Lawyer al-Najjar called upon the court in the first hearing held after the defendant was executed to open an investigation into his execution, but the court issued it decision to close the case due to the death of the accused person.

Al-Najjar stressed that there are a lot of legal gaps in this case especially that the defendant is civilian who was tried before a military court and he denied all the charges against him. He added that the investigation procedures were inadequate.

Chancellor Ashraf Nassrallah, Judge at Gaza High Court, talked about the fair trial guarantees in litigation. He highlighted the significance of applying these guarantees according to the international conventions and laws because they guarantee human rights, including the right to life that is one of the most prominent ones. The accused person should feel that his trial is fair enough through his charges. Nasrallah stressed that the fair trial conditions are achieved when people say they are fair and when they are applied within the framework of an independent judicial authority. Moreover, the fair trial guarantees do not start by filing the lawsuit, but by the beginning of the pre-trial that includes the arrest, search, investigation and confession. He explained that the slowness of the court proceedings relevant to death penalty is attributed to the small number of judges, lack of criminal laboratories and enhanced forensic medicine that precisely identifies the material evidences, and physical conditions of courts including, the buildings and locations.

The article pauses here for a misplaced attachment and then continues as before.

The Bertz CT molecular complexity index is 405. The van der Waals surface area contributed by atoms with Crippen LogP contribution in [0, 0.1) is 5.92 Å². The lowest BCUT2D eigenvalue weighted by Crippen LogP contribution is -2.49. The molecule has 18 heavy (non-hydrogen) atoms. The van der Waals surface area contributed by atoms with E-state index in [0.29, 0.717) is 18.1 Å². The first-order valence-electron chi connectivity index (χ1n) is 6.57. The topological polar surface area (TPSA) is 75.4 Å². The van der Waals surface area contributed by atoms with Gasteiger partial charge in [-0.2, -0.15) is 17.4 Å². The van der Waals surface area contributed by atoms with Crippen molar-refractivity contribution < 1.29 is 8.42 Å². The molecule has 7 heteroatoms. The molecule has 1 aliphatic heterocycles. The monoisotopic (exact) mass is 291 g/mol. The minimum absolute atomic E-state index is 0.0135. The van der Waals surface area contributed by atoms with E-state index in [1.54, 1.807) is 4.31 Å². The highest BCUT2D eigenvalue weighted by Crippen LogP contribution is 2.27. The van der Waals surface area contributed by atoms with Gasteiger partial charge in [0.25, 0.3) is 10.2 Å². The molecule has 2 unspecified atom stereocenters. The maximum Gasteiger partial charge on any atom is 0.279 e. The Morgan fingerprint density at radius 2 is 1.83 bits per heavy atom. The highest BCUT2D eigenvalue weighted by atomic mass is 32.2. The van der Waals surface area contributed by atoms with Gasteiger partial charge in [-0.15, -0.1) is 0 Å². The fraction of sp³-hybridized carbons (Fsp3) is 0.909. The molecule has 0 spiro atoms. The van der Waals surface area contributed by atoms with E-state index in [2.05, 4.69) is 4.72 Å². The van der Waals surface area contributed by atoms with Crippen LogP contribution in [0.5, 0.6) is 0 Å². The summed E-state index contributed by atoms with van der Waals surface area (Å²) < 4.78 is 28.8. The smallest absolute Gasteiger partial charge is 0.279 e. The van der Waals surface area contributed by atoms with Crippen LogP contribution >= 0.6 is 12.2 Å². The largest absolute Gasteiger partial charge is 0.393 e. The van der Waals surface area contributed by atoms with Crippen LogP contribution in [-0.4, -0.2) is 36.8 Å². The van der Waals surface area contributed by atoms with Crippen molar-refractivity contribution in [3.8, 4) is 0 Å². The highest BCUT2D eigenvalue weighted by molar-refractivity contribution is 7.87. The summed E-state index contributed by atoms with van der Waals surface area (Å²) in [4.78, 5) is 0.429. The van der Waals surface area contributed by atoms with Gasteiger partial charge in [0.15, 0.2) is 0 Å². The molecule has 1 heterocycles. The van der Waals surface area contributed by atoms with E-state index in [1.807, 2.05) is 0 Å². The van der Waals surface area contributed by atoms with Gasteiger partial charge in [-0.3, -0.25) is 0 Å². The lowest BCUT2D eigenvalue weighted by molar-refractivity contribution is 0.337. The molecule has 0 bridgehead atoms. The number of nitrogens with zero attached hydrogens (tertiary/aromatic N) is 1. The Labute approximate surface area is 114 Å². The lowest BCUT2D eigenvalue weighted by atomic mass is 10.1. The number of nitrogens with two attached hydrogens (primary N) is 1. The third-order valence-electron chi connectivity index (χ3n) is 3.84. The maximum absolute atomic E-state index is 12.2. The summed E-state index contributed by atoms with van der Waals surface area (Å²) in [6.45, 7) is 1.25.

Lawyer Sobhiya Jom’a, director of Documentation and Complaints Unit at the Independent Commission for Human Rights (ICHR), addressed the fair trial guarantees relevant to the death penalty, explaining that the world remains divided between supporters and opponents for and to the death penalty. However, the world in genera; is working on the abolition of death penalty.